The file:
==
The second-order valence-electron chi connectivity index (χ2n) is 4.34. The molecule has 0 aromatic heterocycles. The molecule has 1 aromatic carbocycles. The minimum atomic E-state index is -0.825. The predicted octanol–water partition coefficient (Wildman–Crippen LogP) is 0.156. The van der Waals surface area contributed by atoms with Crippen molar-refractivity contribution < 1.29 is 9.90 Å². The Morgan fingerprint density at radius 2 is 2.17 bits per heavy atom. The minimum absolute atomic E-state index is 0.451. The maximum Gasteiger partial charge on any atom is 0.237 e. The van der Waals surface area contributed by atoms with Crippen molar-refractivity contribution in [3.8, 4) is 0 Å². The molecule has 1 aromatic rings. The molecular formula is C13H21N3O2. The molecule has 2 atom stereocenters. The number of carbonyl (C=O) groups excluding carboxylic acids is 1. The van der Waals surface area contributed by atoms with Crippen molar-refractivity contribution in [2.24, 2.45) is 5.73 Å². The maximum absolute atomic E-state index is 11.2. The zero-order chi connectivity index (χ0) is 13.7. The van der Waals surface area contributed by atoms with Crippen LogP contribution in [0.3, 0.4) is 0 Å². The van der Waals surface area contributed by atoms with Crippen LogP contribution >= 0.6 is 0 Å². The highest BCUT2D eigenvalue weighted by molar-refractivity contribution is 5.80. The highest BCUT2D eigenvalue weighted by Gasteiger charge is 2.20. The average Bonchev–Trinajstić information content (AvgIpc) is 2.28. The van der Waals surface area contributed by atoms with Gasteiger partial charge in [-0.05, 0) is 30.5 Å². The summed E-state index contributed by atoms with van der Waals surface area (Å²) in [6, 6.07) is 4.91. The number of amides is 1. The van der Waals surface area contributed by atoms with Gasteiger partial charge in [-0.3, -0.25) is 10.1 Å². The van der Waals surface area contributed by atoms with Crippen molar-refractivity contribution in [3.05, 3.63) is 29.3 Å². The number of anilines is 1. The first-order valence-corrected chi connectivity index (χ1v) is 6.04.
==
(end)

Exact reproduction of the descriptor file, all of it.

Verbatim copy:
The second-order valence-electron chi connectivity index (χ2n) is 4.34. The molecule has 0 aromatic heterocycles. The molecule has 1 aromatic carbocycles. The minimum atomic E-state index is -0.825. The predicted octanol–water partition coefficient (Wildman–Crippen LogP) is 0.156. The van der Waals surface area contributed by atoms with Crippen molar-refractivity contribution < 1.29 is 9.90 Å². The Morgan fingerprint density at radius 2 is 2.17 bits per heavy atom. The minimum absolute atomic E-state index is 0.451. The maximum Gasteiger partial charge on any atom is 0.237 e. The van der Waals surface area contributed by atoms with Crippen molar-refractivity contribution in [3.8, 4) is 0 Å². The molecule has 1 aromatic rings. The molecular formula is C13H21N3O2. The molecule has 2 atom stereocenters. The number of carbonyl (C=O) groups excluding carboxylic acids is 1. The van der Waals surface area contributed by atoms with Crippen molar-refractivity contribution in [2.24, 2.45) is 5.73 Å². The maximum absolute atomic E-state index is 11.2. The zero-order chi connectivity index (χ0) is 13.7. The van der Waals surface area contributed by atoms with Crippen LogP contribution in [0.3, 0.4) is 0 Å². The van der Waals surface area contributed by atoms with Crippen LogP contribution >= 0.6 is 0 Å². The highest BCUT2D eigenvalue weighted by molar-refractivity contribution is 5.80. The highest BCUT2D eigenvalue weighted by Gasteiger charge is 2.20. The average Bonchev–Trinajstić information content (AvgIpc) is 2.28. The van der Waals surface area contributed by atoms with Gasteiger partial charge in [-0.05, 0) is 30.5 Å². The summed E-state index contributed by atoms with van der Waals surface area (Å²) in [6, 6.07) is 4.91. The number of amides is 1. The van der Waals surface area contributed by atoms with Gasteiger partial charge in [-0.3, -0.25) is 10.1 Å². The van der Waals surface area contributed by atoms with Crippen molar-refractivity contribution in [3.05, 3.63) is 29.3 Å². The number of anilines is 1. The first-order valence-corrected chi connectivity index (χ1v) is 6.04.